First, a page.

nos-trum. pronunciation: \nos'-trum\. noun. Etymology: Latin, neuter of noster our, ours.
1. a medicine of secret composition recommended by its preparer but usually without scientific proof of its effectiveness.
2. a usually questionable remedy or scheme.
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Saturday, November 20, 2010

Food Safety Regulation. $1.4B In Taxes So You Don't Have To Wash Your Food

  
The Senate begins debate on a bill to implement a massive overhaul, regulating food safety (Wash Post, Nov 18).

Decades ago, we (me, spouse, 4 kids) raised some chickens.  For a single family we probably had way too many chickens because we couldn't keep up with all the eggs.  The birds ran free (a pre-1980 version of "free range;"  we didn't notice any difference in taste).  We kept finding eggs in the garage, under the roof, behind bushes.

In any case, as mildly educated, but city-raised, home growers, we knew all chickens are carriers of Salmonella, the agent that causes gastroenteritis in humans.  The eggs, as they are laid, get coated with the germ.  So, we carefully disinfected the eggs before storing them for use.  And we didn't eat them raw.

To this day, we wash fresh foods like lettuce, tomatoes, etc.  Not bananas, unless we cut them up...never mind, that's a different story.

The food industry washes the eggs for you, before packaging.  But if the process is ineffective, or contaminated, and people aren't careful, illness results.  Bacteria are killed by cooking, but when raw eggs are consumed, or the the contaminated shell comes in cotact with the egg, it's a problem.

[I digress for a moment.  Remember the contaminated tomatoes incident?  People got sick, and were afraid to eat them.  Restaurants stopped serving them.  Here's a tip:  Nobody got sick at home from tomatoes that were thoroughly washed before preparing.]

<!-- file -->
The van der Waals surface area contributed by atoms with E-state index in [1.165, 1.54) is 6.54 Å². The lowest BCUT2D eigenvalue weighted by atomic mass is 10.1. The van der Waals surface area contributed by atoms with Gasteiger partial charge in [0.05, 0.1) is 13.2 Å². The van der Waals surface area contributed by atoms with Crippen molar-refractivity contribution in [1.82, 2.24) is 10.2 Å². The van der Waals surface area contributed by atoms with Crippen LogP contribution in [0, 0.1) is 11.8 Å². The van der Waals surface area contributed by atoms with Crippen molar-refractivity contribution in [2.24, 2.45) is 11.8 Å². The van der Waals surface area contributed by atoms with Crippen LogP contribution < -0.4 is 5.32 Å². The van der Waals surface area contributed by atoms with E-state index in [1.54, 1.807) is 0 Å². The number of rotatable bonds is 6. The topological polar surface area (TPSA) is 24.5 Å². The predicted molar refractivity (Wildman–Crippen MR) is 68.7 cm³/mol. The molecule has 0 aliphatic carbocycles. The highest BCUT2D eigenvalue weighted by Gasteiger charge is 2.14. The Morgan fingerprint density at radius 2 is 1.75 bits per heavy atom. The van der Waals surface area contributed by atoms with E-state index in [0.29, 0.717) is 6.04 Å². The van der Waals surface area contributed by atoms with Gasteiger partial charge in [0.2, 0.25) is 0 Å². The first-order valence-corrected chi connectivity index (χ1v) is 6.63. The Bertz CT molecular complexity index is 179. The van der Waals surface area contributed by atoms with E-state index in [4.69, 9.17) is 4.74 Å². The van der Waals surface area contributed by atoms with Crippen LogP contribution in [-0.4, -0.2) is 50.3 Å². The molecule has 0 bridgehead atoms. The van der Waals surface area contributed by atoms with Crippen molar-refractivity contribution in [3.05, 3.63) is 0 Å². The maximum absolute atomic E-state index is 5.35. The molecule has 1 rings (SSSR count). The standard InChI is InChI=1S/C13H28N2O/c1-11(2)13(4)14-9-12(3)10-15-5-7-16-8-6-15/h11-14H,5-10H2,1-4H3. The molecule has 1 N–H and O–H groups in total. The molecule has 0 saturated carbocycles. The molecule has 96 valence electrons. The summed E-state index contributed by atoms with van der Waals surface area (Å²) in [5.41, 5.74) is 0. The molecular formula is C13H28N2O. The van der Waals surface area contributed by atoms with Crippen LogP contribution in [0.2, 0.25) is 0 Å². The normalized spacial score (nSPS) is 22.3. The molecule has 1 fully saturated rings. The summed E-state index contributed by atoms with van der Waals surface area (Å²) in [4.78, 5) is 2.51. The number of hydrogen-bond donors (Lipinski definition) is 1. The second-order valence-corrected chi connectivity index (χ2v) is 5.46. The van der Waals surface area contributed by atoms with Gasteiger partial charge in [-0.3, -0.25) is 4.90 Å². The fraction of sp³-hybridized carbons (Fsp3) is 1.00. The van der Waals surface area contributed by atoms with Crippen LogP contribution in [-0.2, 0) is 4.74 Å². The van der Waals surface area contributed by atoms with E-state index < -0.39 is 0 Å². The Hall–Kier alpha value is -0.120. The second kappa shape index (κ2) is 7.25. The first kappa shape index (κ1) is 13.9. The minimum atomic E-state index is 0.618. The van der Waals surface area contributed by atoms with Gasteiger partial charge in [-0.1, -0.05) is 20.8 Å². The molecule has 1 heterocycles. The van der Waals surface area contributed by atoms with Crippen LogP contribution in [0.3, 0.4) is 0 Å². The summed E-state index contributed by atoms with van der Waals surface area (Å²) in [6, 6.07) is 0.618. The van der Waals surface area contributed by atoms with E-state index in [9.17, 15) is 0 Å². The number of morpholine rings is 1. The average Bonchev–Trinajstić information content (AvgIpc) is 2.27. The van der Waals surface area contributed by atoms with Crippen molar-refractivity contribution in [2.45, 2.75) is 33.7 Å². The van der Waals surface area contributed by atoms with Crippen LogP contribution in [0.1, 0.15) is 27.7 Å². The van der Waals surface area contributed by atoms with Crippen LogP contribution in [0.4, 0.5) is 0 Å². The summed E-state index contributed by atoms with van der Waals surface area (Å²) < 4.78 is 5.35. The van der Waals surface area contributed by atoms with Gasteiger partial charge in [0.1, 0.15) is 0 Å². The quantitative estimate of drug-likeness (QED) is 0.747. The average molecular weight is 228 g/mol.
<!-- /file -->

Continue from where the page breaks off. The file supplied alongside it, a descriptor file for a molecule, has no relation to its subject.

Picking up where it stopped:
The public health results of people taking responsibility for doing the sensible thing (by home-sanitizing fresh foods) is amazing.

But instead of you and I doing what we should, we're going to devote billions in taxpayer money to make sure the industry takes over, relieving us of any need to apply common sense.

Problem.  There is a body of research on accidents, ranging from nuclear reactor breakdowns to food processing contamination, that suggests the more safeguards, backups, and fail-safes put in place, the more certain it becomes that there will be incidents.  The book to read is Normal Accidents, by Charles Perrow.  It sounds counterintuitive, but Perrow makes a strong case.

Combine this with the progressive consolidation of the food industry, where a single plant sends products to a large section of the country.   It magnifies the significance of a single breakdown in the process, sending contaminated foods to  millions. 

And lastly, even if there is a small improvement in food safety, the regulatory cost both to the taxpayer and to the shopper at the grocery store (you didn't think the farmers wouldn't pass on the costs, did you?) will be significant.

Have a nice day, and enjoy your highly regulated, safety-ensured five dollar tomato.

I'm going to continue to wash them.

Doc D
 
 

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